Palm Sunday: Man of Sorrows

I meant to write a post about Palm Sunday on Palm Sunday but then time slipped away from me. Then I was going to write about something yesterday, but time did that sneaky little thing all over again. But now, finally, I can write my Palm Sunday post. This post is about my umbrella.

Yesterday, it was raining. As I walked back home from class, I pulled out my huge, orange and black, Princeton umbrella to brave the drizzle. Since my umbrella is so big, it tends to catch more wind than a smaller umbrella might which means I have to constantly be wary of the wind, its direction and its force. Wind can really screw an umbrella up.

As the rain picked up, the wind did also. Of course, this wasn’t good. My only options were to close the umbrella and have rain fall all over me or keep fighting against the wind. I chose the latter. Eventually, my umbrella gave up the fight. It was funny, because it got turned completely inside-out. Now, instead of an umbrella, it was a bowl for catching water.

Of course, I didn’t use it that way. I tried to close it, even though it was completely inside-out. I was unsuccessful. Then, something amazing happened. A strong gust of wind turned the umbrella right-side up. It was amazing. In that moment, my umbrella was my best friend.

I walked with my newly trusty umbrella for about 20 paces until the wind picked up again. This time, instead of trying to wrestle with the wind, I decided to close the umbrella. Moreover, because the weather (and God) has hilarious timing, the rain turned from a drizzle to a downpour. But my umbrella couldn’t help. It couldn’t stand up against the wind. I was disappointed in my new best friend.

As I walked the last block and a half to my apartment, I thought about Jesus and Palm Sunday. Jesus started off with a huge umbrella of supporters, people who welcomed him as the Son of David and the Savior. But soon, the wind blew hard and the supporters were gone leaving him to walk home in the rain alone.

It sucks to get drenched on the way home from class but it sucks infinitely more to take the trip to your death. I think sometimes, I just figured, since Jesus knew he had to do it, he wasn’t really upset or surprised or disappointed or sad. But as I get older, I’m starting to think otherwise. Jesus was fully God. He was also fully man. And he felt the things men feel. Just because you know the ending, doesn’t make the process any less emotional. I wonder what it must have been like to feel that. To know the betrayal was coming but still have to endure it.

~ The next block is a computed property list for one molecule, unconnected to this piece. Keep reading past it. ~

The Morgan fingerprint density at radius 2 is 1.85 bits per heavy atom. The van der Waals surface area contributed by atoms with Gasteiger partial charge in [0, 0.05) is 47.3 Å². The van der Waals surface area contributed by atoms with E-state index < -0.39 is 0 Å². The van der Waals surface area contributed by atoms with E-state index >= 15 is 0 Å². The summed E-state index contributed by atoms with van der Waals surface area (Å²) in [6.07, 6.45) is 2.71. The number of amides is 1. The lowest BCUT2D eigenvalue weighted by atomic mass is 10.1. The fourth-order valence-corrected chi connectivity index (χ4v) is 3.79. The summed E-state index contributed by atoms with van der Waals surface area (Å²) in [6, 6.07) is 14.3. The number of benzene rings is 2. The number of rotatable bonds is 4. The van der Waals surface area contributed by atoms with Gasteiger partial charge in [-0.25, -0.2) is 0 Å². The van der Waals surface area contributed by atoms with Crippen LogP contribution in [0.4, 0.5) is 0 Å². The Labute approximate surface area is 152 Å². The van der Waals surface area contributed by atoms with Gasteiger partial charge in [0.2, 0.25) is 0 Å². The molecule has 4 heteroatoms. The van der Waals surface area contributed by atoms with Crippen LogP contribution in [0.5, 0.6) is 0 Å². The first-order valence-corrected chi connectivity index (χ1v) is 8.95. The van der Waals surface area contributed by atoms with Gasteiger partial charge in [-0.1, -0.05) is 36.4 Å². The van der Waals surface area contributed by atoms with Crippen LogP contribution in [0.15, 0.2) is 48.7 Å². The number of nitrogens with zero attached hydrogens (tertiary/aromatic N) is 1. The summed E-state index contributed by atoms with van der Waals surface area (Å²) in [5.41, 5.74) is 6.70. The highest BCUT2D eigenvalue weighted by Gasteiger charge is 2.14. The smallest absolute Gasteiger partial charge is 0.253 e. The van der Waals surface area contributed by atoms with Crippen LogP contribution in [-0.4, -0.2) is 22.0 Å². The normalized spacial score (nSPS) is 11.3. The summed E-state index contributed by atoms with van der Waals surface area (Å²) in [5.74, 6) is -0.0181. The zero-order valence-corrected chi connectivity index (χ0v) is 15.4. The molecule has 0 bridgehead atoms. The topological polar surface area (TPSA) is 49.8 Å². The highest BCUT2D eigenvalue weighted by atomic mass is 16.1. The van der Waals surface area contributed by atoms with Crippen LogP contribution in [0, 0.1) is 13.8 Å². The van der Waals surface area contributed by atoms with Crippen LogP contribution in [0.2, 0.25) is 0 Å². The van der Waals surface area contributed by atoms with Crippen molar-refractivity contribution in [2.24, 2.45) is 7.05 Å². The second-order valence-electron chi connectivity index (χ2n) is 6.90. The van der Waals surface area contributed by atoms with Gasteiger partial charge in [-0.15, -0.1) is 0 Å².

It’s not a feeling any song can fully describe. It’s just something you have to sit with, contemplate.

Isaiah 53

Who has believed what he has heard from us?

And to whom has the arm of the Lord been revealed?

For he grew up before him like a young plant,

and like a root out of dry ground;

he had no form or majesty that we should look at him,

and no beauty that we should desire him.

He was despised and rejected by men;

a man of sorrows, and acquainted with grief;

and as one from whom men hide their faces

he was despised, and we esteemed him not.

Surely he has borne our griefs

and carried our sorrows;

yet we esteemed him stricken,

smitten by God, and afflicted.

But he was pierced for our transgressions;

he was crushed for our iniquities;

upon him was the chastisement that brought us peace,

and with his wounds we are healed.

All we like sheep have gone astray;

we have turned—every one—to his own way;

and the Lord has laid on him

the iniquity of us all.

He was oppressed, and he was afflicted,

yet he opened not his mouth;

like a lamb that is led to the slaughter,

and like a sheep that before its shearers is silent,

so he opened not his mouth.

By oppression and judgment he was taken away;

and as for his generation, who considered

that he was cut off out of the land of the living,

stricken for the transgression of my people?

And they made his grave with the wicked

and with a rich man in his death,

although he had done no violence,

and there was no deceit in his mouth.

10  Yet it was the will of the Lord to crush him;

he has put him to grief;

when his soul makes an offering for guilt,

he shall see his offspring; he shall prolong his days;

the will of the Lord shall prosper in his hand.

11  Out of the anguish of his soul he shall see and be satisfied;

by his knowledge shall the righteous one, my servant,

make many to be accounted righteous,

and he shall bear their iniquities.

12 Therefore I will divide him a portion with the many,

and he shall divide the spoil with the strong,

because he poured out his soul to death

and was numbered with the transgressors;

yet he bore the sin of many,

and makes intercession for the transgressors.

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